An Ode to Colored Pencils


I am 8. I go to school with a smile on my face and a set of 24 colored pencils and that is the only number that matters. I share them with Sarah and Dylan and Emily, but am positive that every last one goes back in the box.

I am 9. I'm at the doctor's office for a check-up and she tells me delightfully that I am 4'10" and I recieve that news with euphoria and that is the only number that matters. I tell my dad when I get home.

I am 10. At school, my teacher returns my math test with a thick blue 98 percent scrawled on the top and that 98 is the only number that matters. I hang it on the fridge. 

I am 11. I read a chapter book with 429 pages and am ecstatic when my mom hears the news and tells me that she is immensely proud of me. 429 is the only number that matters. I love reading. 

I am 12. I return to the doctor's and she explains to me the importance of healthy living. How I should strive to eat well and think about my weight in relation to my habits. The number on the clipboard is suddenly significant, and it is the only number that matters. I skip lunch the next day.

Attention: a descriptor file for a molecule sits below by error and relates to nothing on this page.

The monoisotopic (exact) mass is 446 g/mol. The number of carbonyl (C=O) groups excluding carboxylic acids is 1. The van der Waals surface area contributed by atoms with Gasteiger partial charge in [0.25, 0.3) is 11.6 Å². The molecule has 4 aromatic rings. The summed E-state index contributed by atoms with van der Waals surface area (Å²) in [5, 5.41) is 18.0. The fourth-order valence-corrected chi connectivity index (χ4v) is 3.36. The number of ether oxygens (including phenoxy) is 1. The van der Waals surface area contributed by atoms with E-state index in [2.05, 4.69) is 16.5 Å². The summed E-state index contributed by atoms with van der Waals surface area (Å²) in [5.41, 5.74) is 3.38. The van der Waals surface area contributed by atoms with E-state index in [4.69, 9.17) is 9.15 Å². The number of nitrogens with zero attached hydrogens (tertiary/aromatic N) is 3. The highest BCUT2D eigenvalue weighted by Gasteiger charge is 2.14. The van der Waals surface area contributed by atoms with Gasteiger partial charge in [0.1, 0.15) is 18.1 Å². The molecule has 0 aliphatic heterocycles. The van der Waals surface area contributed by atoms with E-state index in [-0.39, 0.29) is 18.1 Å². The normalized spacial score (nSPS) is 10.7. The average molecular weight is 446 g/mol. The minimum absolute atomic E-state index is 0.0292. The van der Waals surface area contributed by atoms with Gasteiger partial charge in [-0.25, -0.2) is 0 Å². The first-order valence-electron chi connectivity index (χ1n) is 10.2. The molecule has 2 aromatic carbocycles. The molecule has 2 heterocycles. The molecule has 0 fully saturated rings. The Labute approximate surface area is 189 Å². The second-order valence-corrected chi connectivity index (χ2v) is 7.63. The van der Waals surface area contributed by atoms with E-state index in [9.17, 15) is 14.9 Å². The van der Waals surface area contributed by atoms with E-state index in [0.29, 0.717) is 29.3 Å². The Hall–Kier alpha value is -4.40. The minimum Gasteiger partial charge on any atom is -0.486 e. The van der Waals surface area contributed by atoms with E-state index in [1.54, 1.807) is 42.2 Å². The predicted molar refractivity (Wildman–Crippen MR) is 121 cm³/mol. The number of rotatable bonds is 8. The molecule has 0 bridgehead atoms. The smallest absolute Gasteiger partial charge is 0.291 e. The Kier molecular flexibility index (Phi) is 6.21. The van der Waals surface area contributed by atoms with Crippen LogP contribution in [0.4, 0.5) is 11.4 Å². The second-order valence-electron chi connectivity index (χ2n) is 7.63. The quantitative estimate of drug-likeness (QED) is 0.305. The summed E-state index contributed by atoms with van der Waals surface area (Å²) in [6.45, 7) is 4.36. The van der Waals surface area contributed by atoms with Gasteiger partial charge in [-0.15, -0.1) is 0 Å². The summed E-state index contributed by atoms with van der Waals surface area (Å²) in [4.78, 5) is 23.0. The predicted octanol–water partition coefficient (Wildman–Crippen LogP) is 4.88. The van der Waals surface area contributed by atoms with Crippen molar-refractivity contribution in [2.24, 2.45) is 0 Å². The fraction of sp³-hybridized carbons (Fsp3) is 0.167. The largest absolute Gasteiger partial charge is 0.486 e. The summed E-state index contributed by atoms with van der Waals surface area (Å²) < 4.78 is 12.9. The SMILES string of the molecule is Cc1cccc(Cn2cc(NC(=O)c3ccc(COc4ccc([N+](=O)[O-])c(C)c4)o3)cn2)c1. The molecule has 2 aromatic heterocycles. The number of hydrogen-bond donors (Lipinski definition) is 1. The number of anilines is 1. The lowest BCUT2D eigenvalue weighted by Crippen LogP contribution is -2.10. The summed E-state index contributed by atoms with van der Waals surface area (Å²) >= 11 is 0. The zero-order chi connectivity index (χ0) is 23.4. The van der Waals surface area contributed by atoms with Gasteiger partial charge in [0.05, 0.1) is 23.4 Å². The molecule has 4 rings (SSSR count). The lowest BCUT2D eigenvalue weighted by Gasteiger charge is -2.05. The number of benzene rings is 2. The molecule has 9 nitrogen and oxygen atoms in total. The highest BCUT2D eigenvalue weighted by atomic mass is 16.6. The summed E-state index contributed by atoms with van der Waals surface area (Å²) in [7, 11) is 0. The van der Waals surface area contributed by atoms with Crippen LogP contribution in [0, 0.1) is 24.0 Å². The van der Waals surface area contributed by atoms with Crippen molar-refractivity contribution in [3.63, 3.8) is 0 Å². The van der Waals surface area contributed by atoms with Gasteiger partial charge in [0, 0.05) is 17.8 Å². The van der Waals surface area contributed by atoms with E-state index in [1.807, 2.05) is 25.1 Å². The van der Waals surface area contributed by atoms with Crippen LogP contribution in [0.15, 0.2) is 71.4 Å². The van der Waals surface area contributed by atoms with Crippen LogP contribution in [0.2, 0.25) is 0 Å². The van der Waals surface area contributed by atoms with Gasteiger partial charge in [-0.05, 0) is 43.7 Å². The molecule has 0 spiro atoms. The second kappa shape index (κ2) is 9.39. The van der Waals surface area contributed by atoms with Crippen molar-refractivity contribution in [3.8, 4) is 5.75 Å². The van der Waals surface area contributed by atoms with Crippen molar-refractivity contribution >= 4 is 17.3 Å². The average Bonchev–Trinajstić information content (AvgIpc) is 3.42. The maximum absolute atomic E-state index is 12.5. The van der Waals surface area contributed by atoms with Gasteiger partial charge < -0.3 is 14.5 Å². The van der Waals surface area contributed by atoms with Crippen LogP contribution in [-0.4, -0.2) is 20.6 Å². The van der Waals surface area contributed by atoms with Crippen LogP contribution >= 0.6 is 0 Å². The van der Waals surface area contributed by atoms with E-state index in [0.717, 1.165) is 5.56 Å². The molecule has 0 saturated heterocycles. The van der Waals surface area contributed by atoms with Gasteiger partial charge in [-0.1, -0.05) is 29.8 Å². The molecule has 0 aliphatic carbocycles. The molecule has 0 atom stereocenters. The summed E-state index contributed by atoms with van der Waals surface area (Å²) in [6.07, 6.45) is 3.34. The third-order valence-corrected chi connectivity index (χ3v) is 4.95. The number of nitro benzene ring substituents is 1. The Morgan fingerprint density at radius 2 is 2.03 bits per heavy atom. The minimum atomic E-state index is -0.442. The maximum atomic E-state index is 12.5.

I am 13. I fall in love with the idea of love and chase it to the ends of the earth, or, the science classroom. I draw hearts on my notebook and wonder if boys will ever like me if they learn the size of my clothes or the number on the scale. Those numbers are the only numbers that matter. I get rejected. Twice. 

I am 14. High School is amazing because over the summer I got taller and thinned out, and boys talk to me and text me and say hello to me in the hallways and I count them as they pass because, wow, people are interested in my life that don't coincidentally live in the same house as me! There are five boys who I think I could fall in love with and those five are all that matters. I date one of them. 

I am 15. I discover that a girl in my class is depressed. I am a generally happy kid and cannot fathom that people would be anything but. I decide that she is attention seeking until I see the number of bright red cuts on her left wrist and I realize that to her, that is the only number that matters. I tell her every day how beautiful she is. 

I am 16. I write this with pain in my heart as the numbers that have controlled my life for so damn long are placed before me in Times New Roman and I wonder silently when exactly numbers became the most important aspect of my life. The number on the scale that keeps girls my age from eating or the number of slashes on my friend's wrist that keeps her from coming to school or the number of pills that stops her from attending any class at all or the number of people at her funeral or the number of roses thrown into her casket. Or the single beautiful angel that watches over me now as I write this. Which is the number that will allow me to forget about the pounds, the sizes, the cuts, the pills...the numbers?


Need to talk?

If you ever need help or support, we trust for people dealing with depression. Text HOME to 741741